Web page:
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The modern IPO is an amazing thing. 

It's hard to recall, but our forefathers tell of a time when companies would go public when they had reached a point that the amount of money coming in each fiscal quarter was an amount that could be reasonably expected to be within a certain range and outpacing the amount of the money assumed to be going out that random people would want to literally buy in to your business. Basically, you listed yourself on a public exchange when you had a stable profitable business capable of taking on shareholders. Seriously, that was how things used to be. We know it's hard to believe in the post-tech startup IPO reality that gave us, Snap, BlueApron and the first two years of Etsy, but IPOs used to be based on some notional understanding of if a company is profitable or not.

But why are we even talking about the dead past? It's pretty clear now that we're never going back...

Lyft Inc. is pegging its valuation at between $21 billion and $23 billion as the ride-hailing service kicks off the roadshow to market its initial public offering Monday.

The range, equating to between $62 and $68 a share, is preliminary and could change by the time the shares start trading around the end of next week. The company issued a filing outlining the range Monday, confirming a report by The Wall Street Journal on Sunday.

The overall valuation is on a fully diluted basis and includes the roughly $2 billion Lyft is expected to raise in the offering. The company and its underwriters will set a final IPO price based on feedback from investors in the roadshow.

To be clear, $23 billion would put Lyft somewhere between AIG and Alibaba in the IPO history books...and it would be $2.5 billion more than what AIG [yeah that AIG] pulled down in 2006. And say what you will about what AIG was up to in 2006, but let's not pretend that AIG wasn't reporting some major fucking profits.

As for Lyft?

Last year, Lyft posted revenue of $2.16 billion, more than double the 2017 figure. It nearly tripled the number of active riders from the end of 2016 to the end of 2018. The company’s net loss, meanwhile, expanded to $911.3 million last year from $688.3 million in 2017.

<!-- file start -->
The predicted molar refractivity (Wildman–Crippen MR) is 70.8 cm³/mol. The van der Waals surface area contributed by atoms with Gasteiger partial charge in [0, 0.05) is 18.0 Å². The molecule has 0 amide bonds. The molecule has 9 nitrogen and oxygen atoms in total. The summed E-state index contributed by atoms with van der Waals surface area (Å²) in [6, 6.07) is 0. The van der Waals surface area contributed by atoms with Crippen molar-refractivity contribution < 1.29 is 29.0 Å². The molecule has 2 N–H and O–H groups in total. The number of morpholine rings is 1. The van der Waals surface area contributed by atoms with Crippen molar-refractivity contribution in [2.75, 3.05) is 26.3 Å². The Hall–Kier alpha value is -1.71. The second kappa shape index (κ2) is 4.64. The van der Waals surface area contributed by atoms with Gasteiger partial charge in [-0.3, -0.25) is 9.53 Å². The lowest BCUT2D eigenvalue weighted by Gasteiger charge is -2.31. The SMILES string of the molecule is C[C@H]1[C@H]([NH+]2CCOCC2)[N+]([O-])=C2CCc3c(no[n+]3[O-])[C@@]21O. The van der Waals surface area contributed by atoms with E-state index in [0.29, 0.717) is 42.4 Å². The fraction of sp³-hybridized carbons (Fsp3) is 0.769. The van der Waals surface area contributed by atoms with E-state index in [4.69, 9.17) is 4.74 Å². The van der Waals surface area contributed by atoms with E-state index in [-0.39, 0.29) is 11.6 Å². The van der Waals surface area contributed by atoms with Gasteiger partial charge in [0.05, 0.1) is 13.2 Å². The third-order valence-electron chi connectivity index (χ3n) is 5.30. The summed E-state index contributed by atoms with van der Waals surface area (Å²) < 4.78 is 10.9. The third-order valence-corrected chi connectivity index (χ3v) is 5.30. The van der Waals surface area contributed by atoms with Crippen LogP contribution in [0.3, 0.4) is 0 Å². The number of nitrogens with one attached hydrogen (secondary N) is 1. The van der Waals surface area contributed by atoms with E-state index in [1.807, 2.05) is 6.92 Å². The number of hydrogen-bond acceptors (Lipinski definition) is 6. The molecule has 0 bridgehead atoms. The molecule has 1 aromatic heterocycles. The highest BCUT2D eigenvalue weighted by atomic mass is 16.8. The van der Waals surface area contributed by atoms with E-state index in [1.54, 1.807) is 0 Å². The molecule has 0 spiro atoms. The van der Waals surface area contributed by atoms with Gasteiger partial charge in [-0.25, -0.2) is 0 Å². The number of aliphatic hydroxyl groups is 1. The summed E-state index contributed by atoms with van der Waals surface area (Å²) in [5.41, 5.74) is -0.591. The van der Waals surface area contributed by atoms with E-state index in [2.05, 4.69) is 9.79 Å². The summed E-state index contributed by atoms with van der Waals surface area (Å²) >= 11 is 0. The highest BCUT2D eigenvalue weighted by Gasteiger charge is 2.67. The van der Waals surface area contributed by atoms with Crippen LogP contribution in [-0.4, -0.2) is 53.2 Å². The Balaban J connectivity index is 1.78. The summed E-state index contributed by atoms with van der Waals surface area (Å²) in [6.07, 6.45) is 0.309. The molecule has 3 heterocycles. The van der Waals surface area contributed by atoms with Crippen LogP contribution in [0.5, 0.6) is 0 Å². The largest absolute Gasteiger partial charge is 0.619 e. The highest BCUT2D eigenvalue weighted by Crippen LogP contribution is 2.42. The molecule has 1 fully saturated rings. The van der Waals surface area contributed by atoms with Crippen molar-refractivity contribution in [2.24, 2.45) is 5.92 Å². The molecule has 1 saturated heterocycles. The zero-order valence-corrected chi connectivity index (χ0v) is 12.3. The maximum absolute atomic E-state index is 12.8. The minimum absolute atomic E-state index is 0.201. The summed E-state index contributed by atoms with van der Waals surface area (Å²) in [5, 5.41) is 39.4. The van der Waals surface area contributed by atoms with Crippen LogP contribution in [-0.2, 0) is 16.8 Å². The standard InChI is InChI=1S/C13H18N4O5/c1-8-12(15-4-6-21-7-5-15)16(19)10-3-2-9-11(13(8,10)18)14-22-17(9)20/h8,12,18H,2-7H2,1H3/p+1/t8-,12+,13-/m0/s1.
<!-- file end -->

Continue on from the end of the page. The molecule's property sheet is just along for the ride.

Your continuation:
Yeah, that's way less profit than one would expect from a company aiming for the biggest IPO of an American company ever. And we know we've been an annoying broken record on this and that Lyft is getting some advice from semi-seasoned finance Jedis like Carl Icahn and Henry Kravis, but it's still losing almost a billion dollars in a year whilst competing with a bigger fish and playing around with it's business model to branch into [checks notes] fucking scooters.

And then there's this:

Lyft’s founders, John Zimmer and Logan Green—who serve as president and chief executive, respectively—together own roughly 7% of Lyft, but will have nearly 50% voting control, according to people familiar with the matter. The men will own shares that will receive 20 votes each, compared with one vote per share for common stockholders. That will give them significant influence over major decisions at the company, ranging from the election of directors to whether to sell one day.

There it is; the other symptom. Like so many tech mega-startups before it, Lyft is going public without being profitable while also promising future shareholders the opportunity to have almost no input or control over changing that situation in the future. So...awesome.

In spite of all of this, we fully expect the LYFT IPO to be a resounding success because no one listens to us, facts are essentially worthless in this brave new world, and Lyft has the one thing you need in our new IPO landscape: A big sexy name that young analysts can sell to older executives and investors because "Oh, yeah, I've heard of that."

Lyft Seeks Valuation of Up to $23 Billion in IPO [WSJ]


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